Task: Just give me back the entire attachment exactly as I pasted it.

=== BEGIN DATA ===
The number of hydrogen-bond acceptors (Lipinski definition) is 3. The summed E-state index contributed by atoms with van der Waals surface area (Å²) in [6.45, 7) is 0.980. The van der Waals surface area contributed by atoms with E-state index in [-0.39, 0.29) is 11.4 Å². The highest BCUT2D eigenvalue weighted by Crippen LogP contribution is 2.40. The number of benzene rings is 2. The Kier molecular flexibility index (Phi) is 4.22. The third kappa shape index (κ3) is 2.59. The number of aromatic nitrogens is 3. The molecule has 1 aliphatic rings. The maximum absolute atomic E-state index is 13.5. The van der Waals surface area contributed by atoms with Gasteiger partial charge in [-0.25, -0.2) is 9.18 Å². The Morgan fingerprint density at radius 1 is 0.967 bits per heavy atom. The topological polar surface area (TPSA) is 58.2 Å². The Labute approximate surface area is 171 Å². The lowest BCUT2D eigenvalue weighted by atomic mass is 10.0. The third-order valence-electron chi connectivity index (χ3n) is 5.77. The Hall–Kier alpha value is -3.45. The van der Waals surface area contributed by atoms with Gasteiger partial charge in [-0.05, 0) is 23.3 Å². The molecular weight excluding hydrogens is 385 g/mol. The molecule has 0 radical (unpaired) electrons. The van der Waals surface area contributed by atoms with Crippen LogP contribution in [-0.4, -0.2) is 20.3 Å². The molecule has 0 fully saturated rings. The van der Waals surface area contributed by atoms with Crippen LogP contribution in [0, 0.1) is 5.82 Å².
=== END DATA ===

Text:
The number of hydrogen-bond acceptors (Lipinski definition) is 3. The summed E-state index contributed by atoms with van der Waals surface area (Å²) in [6.45, 7) is 0.980. The van der Waals surface area contributed by atoms with E-state index in [-0.39, 0.29) is 11.4 Å². The highest BCUT2D eigenvalue weighted by Crippen LogP contribution is 2.40. The number of benzene rings is 2. The Kier molecular flexibility index (Phi) is 4.22. The third kappa shape index (κ3) is 2.59. The number of aromatic nitrogens is 3. The molecule has 1 aliphatic rings. The maximum absolute atomic E-state index is 13.5. The van der Waals surface area contributed by atoms with Gasteiger partial charge in [-0.25, -0.2) is 9.18 Å². The Morgan fingerprint density at radius 1 is 0.967 bits per heavy atom. The topological polar surface area (TPSA) is 58.2 Å². The Labute approximate surface area is 171 Å². The lowest BCUT2D eigenvalue weighted by atomic mass is 10.0. The third-order valence-electron chi connectivity index (χ3n) is 5.77. The Hall–Kier alpha value is -3.45. The van der Waals surface area contributed by atoms with Gasteiger partial charge in [-0.05, 0) is 23.3 Å². The molecular weight excluding hydrogens is 385 g/mol. The molecule has 0 radical (unpaired) electrons. The van der Waals surface area contributed by atoms with Crippen LogP contribution in [-0.4, -0.2) is 20.3 Å². The molecule has 0 fully saturated rings. The van der Waals surface area contributed by atoms with Crippen LogP contribution in [0, 0.1) is 5.82 Å².